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Thinking about Ending it All…

There is no question that farming is one of the toughest industries to work in. The fact that farming is a 24 hours a day, seven days a week commitment – usually working alone and in all sorts of weather – can easily trigger feelings of stress and depression. The comparative isolation of rural life means it is far from easy to find a neighbour or friend to chat with and, when taken all these elements are taken together, it is not difficult to see why farming is one of the highest professions for suicide.

Working in agriculture can be extremely stressful. As well, working with heavy machinery means that not only is the work hard labor, it is also dangerous.  There were 216 farm accident fatalities in 2012 alone, prompting Forbes magazine to rank farming as one of the nation’s deadliest jobs. Beyond the stress of farming and the workplace hazards, a farmer is also at the mercy of nature. And nature can be cruel. When the earth doesn’t cooperate, then a farmer’s livelihood can be completely in jeopardy, resulting in a suicide rate that is 1.32 higher than average.

In the U.S. the rate of farmer suicides is just under two times that of the general population. In the U.K. one farmer a week commits suicide. In China, farmers are killing themselves daily to protest the government taking over their prime agricultural lands for urbanization. In France, a farmer dies by suicide every two days. Australia reports one farmer suicides every four days. India yearly reports more than 17,627 farmer suicides. — Newsweek 2014

As I child growing up on a dairy farm, I was raised in a very protected loving environment.  But I was also raised with a strong belief system.  One such belief was that it was a sign of weakness to have a mental health issue. When I played sports this belief system was further engrained into me.  I was a member of such a small community that the saying that everyone knows everything about each other is true. Going to a mental health professional or admitting you are depressed would quickly become news. To the point where we would look down on those who had “mental issues”.  I never wanted to admit my own weaknesses, as I thought it  would make me a “lesser” person.  Then I met my now wife, who was a student in medical school, training to ultimately become a physiatrist.  She really opened my eyes to the fact that mental health was not just for the weak, but it can affect everyone.  (Read more: HOW I USED EVERYTHING I KNOW ABOUT ANIMAL BREEDING TO CHOOSE MY WIFE)

Stigma and lack of education about depression are the main culprits of farmer suicides. It was certainly the case for me.  Like most farmers I tended to adhere to the stereotypical image of the self-reliant, tough farmer who doesn’t complain. I believed that a farmer who complains of being depressed would be labelled crazy, whiner or wimp by  fellow farmers. This is probably why instead of talking about their depression, most farmers might say, “I’m just tired, worn out.” Ignoring or hiding depression is not the way to deal with depression.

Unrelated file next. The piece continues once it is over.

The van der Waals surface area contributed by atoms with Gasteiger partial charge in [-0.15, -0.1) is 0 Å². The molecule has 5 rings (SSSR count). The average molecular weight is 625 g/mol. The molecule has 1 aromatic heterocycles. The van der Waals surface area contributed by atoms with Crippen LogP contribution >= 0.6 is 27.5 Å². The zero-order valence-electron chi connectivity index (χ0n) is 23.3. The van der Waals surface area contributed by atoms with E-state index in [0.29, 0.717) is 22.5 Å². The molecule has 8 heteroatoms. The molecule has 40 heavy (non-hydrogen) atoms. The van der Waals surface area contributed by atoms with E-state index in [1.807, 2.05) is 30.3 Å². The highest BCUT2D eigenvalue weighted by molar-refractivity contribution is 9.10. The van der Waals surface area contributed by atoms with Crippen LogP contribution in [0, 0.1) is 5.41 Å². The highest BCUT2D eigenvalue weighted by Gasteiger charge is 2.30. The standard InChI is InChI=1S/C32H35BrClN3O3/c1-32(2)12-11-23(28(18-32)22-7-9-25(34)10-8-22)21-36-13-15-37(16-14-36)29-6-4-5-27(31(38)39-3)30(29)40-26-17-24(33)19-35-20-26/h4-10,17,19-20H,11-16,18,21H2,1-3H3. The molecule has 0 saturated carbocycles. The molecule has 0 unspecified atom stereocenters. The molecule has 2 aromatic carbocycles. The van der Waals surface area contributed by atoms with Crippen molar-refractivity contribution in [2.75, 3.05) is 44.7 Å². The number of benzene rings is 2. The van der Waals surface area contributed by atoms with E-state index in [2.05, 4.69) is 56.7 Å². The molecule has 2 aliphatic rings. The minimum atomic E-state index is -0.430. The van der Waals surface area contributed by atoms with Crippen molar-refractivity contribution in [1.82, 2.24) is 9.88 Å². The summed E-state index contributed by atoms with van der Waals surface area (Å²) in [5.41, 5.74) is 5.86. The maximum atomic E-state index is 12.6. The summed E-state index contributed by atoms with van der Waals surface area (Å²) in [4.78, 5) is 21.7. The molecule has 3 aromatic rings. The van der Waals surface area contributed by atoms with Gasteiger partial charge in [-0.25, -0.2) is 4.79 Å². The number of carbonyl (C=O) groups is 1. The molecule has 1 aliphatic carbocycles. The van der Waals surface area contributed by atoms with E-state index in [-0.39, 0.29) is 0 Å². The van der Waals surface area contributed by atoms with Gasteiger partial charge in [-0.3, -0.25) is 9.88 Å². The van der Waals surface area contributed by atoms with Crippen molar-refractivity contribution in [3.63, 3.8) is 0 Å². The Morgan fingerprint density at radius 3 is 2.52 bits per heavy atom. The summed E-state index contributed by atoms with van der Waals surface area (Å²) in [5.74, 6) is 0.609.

So how can we help farmers reduce their rate of suicide? 

In the U.K. the charity organization YANA (You Are Not Alone) works to help depressed farmers. They have GPs, counsellors and people who know what it’s like to farm. The Farming Community Network (U.K.) also helps farmers and their families. From 1999 to 2010, the United States federal office of Rural Health Policy funded Sowing the Seeds of Hope, a network of phone hotlines for rural communities. The project was shut down due to lack of funding. NY FarmNet has since filled the void left by Sowing the Seeds of Hope.

The other and most important part of dealing with depression is talk. Talking about depression is key to understanding and healing yourself. Talk removes or smashes apart stigma and brings new ideas, proper advice and sources of help. Talking about depression in farming at agricultural shows and events also helps. We know depression affects farmers. Bring the issue into the public as a workplace health concern that is talked about at these venues. The old saying, “The more you know…” goes a long way in dealing with depression.

The Bullvine Bottom Line

Sometimes it’s hard to admit when you are wrong or when you have a problem.  We all like to think we can just handle it and bury our nose in our work.  Add to that the limited isolation that comes with being a farmer and it starts to make a lot of sense why farmers have one of the highest suicide rates of all professions.  But it doesn’t have to be that way.  There are many productive ways to deal with stress and anxiety.  Life doesn’t have to be a constant grind, where you think about ending it all.  You just need to ask for help and talk.



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